Aug 15, 2014

Indian Railways: It’s all about the journey

At the risk of sounding too middle-class, I admit that air travel doesn’t even come close to rail travel. In fact, travelling in a humble sleeper class coach of an Indian Railways train contributes to your life experiences in a way you cannot imagine unless you have been through it. Airports somehow seem to put a lot of pressure on you for updating check-ins on social media whereas railway stations don’t. HOW CAN YOU UPDATE YOUR CHECK-IN AT A RAILWAY STATION WHILE HAGGLING WITH THE COOLIES AND RUNNING ALONG THE TRAIN DRAGGING YOUR LUGGAGE TO FIND YOUR COACH AS THE TRAIN COMES TO A HALT?

Indian railways is the ninth largest employer in the world, if the statistics are to be believed. This is quite sad because after paying 1.307 million employees every month, there is hardly any money left with the government for betterment of the trains. We rant about the fare hikes and the shitty facilities provided in the trains and then move on to normal life after unpacking the luggage. Bollywood is smart enough to have utilized the trains for almost all kinds of scenes - dance, romance, robberies, suicides and even the legendary love making scene from Ishaqzaade. (yes, I have watched the movie.)

To begin with, the railway reservation system sucks as much as the Indian caste based reservation system. It isn’t much fun to wake up early in the morning and queue up for a tatkal ticket at the reservation counter for hours only to realize that the tickets were sold out in 0.22 microseconds after the tatkal reservations opened. The online version of this is slightly better. After some hours of demonstrating excellent perseverance which includes staring at the IRCTC website as it loads pixel by pixel on the screen, you finally get a confirmed reservation. The last time you were so much delighted was when your girlfriend tested negative on a home pregnancy test after her missed period.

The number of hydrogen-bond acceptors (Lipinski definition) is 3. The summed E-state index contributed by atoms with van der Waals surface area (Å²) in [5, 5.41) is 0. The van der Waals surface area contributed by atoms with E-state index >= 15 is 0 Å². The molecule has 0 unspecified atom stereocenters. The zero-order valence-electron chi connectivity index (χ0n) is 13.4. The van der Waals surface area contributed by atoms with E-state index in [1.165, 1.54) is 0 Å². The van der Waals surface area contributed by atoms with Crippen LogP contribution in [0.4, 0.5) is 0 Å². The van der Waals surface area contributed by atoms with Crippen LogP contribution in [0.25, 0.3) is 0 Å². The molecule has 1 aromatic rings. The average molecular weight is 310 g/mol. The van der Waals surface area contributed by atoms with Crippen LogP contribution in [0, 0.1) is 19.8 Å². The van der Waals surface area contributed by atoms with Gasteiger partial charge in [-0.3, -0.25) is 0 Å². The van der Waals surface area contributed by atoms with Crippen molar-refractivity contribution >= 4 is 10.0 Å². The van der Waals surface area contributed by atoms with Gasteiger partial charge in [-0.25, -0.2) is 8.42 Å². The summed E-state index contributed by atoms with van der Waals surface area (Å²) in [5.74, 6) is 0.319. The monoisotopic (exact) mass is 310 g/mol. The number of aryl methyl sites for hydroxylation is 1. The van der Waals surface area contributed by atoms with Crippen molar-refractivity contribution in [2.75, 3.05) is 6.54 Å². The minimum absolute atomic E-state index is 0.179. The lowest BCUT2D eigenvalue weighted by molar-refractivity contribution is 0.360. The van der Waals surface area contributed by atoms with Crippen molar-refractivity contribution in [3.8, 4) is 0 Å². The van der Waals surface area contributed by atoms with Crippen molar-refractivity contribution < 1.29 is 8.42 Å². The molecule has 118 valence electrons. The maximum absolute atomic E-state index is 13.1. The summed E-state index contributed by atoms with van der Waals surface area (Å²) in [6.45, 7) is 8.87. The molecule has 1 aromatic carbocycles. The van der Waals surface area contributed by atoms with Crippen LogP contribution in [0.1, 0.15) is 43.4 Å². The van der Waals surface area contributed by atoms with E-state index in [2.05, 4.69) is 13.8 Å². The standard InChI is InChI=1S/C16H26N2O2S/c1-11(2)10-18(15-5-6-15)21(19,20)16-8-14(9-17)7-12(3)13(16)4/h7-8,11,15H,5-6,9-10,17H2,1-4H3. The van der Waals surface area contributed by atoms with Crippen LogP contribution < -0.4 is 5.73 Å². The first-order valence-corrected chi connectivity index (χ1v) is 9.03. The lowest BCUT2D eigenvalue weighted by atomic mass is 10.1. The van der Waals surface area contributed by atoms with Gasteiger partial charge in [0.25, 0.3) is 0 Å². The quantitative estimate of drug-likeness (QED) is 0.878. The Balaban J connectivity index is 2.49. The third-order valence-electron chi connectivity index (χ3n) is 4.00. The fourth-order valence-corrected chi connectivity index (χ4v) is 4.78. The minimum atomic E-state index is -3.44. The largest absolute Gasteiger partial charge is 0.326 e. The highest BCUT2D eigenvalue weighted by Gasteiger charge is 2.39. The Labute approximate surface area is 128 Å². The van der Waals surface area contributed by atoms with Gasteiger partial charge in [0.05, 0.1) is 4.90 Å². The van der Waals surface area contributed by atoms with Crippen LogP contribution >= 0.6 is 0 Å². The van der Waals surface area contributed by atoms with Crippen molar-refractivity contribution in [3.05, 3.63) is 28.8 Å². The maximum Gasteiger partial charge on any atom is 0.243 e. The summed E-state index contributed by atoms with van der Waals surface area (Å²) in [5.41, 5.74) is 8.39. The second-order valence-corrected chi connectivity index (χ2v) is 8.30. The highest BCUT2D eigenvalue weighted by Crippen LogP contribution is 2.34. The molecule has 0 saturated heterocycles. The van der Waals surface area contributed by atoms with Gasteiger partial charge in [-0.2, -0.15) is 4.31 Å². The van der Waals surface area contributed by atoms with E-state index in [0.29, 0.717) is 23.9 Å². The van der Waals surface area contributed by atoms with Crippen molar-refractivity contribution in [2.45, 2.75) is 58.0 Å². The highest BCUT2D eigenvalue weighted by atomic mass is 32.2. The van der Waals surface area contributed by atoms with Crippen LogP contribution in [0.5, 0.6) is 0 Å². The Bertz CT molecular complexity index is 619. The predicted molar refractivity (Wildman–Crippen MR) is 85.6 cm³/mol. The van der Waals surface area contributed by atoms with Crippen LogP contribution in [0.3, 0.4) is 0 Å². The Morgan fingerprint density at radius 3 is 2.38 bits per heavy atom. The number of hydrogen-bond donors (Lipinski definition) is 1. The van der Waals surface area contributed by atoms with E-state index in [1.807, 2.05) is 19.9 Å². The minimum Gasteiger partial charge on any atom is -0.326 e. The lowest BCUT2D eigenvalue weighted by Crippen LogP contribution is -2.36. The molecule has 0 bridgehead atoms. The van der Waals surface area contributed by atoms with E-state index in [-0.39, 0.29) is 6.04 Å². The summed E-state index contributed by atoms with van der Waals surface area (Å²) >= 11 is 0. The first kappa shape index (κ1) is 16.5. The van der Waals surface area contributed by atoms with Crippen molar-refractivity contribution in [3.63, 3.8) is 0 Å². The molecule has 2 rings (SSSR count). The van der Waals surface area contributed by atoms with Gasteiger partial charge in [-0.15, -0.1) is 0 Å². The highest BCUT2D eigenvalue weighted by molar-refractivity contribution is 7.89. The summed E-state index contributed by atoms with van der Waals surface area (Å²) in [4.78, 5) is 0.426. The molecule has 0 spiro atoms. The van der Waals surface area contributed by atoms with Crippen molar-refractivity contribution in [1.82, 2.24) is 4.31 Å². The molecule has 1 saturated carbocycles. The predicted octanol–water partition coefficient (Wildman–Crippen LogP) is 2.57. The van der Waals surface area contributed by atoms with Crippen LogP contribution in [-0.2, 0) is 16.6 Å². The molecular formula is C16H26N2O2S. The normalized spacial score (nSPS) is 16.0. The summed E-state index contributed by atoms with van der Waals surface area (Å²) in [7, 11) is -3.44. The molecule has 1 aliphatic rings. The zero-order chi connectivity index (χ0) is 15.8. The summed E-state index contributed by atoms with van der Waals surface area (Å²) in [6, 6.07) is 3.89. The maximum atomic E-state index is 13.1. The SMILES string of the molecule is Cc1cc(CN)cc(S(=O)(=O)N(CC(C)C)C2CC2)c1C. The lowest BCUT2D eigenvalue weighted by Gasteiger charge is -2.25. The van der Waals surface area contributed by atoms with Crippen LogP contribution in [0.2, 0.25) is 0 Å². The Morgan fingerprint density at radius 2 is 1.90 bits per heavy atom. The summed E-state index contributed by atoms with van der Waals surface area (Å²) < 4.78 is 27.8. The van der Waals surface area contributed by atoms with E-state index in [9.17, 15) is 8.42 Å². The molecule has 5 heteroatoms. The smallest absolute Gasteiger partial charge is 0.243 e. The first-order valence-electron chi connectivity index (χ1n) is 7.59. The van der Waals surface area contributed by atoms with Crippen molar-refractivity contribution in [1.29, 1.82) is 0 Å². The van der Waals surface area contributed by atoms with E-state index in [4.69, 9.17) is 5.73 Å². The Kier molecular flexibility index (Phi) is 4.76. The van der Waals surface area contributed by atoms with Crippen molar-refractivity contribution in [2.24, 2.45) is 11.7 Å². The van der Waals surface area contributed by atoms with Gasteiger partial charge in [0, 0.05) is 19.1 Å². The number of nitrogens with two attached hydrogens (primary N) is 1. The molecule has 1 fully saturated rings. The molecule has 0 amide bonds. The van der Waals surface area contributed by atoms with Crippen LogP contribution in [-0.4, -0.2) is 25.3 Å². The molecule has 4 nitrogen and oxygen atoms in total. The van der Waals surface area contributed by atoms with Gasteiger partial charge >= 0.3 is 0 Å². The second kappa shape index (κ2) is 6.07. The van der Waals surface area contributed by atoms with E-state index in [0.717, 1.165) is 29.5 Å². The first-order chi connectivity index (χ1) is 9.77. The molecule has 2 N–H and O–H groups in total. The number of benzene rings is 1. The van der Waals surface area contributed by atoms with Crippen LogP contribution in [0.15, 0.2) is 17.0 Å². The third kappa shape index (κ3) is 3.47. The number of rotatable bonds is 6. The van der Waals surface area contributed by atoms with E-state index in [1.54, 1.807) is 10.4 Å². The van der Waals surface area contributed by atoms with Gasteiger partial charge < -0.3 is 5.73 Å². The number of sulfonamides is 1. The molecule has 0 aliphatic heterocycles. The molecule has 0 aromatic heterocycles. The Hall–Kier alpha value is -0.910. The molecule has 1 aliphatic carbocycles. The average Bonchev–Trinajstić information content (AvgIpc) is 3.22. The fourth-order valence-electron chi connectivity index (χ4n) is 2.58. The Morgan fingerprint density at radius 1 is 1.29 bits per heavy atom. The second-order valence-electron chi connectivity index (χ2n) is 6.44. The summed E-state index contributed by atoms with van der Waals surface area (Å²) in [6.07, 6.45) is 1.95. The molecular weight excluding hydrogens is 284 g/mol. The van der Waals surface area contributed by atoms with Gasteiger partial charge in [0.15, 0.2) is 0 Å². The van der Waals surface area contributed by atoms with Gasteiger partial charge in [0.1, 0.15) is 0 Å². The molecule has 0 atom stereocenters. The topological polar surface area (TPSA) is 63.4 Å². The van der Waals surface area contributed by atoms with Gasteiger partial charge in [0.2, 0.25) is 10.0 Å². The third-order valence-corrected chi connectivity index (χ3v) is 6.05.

Once you board the train and bid goodbye to your entire extended family whose platform tickets have contributed to 2.4% of the GDP, you settle down on your berth in the sleeper coach. Given the optimist that you are, you expect all the berths around you to be occupied by pretty females. (Pro-tip: Always go through the reservation chart to avoid heartbreaks.) Before you even realize, a large family of 6 invades the coach with 15 pieces of luggage and starts shoving the bags forcefully below the seats while their kid rushes to fit in the space between you and the window. If luck isn’t in your favor, you may also be approached by a middle aged uncle who insists on swapping your berth with him so that he can re-unite with his family. Being an Indian middle class guy, you happily oblige because you have been taught the virtue of adjustment by your parents even if that means having to sacrifice your dreams.

If you carefully observe, you get to see 4 types of passengers in the sleeper coach. The first type is a passenger who has superb negotiation skills. In spite of having an unconfirmed ticket, he negotiates with the TTE and fellow passengers, manages to get a good berth with the choicest blankets and pillows and then heads out to the door and stands near the footstep till the end of the journey. The second type is an over enthusiastic uncle who will be an expert ice-breaker. He will sit next to you, force you to opine about any random topic and then go on to show his knowledge on the subject. The discussion eventually ends at how our government sucks and politicians should rot in hell. The third type is the foodie. He, along with his family will ensure that they consume each and everything sold as food at every single station. Additionally, they also carry a supply of food enough to feed a village in Africa. (Pro-tip:  These are the biggest saviors. Stay around them so that you are spared from eating the pantry food.) The fourth type is an annoying guy who along with his entire travel troop is just waiting for the train to move so that they can clap and play Antakshari followed by cards.

If you want to learn the concepts of recycling, there is no better place than the pantry car of the train. The same gravy is recycled for all the meals until it runs out after a week. I am waiting for the day when Kejriwal exposes that the chapattis served along with the meals are manufactured by Bata.

Once you consume such a sumptuous meal, you are likely to race to the toilet, which is a nightmare in itself. You get the rarest privilege to perform your act while the cool breeze hits your ass and your eyes try to decipher the indigenous telephone directory scribbled on the toilet walls. It is still unclear as to what algorithm is used to calculate the length of the chain that holds the tumbler. If Murphy is indeed unkind to you, be ready with a bottle. Nature’s call was never this adventurous, isn’t it?

However pathetic the condition of our trains might be, there is something about the typical stink of the sleeper coach, the rhythmic melody of iron wheels hitting the rail tracks, the loud air whistle, the chants of hawkers, villages passing by the windows, the conversations with random co-passengers and that long wait to reach the destination that you cannot afford to miss. As the famous quote goes, focus on the journey, not the destination.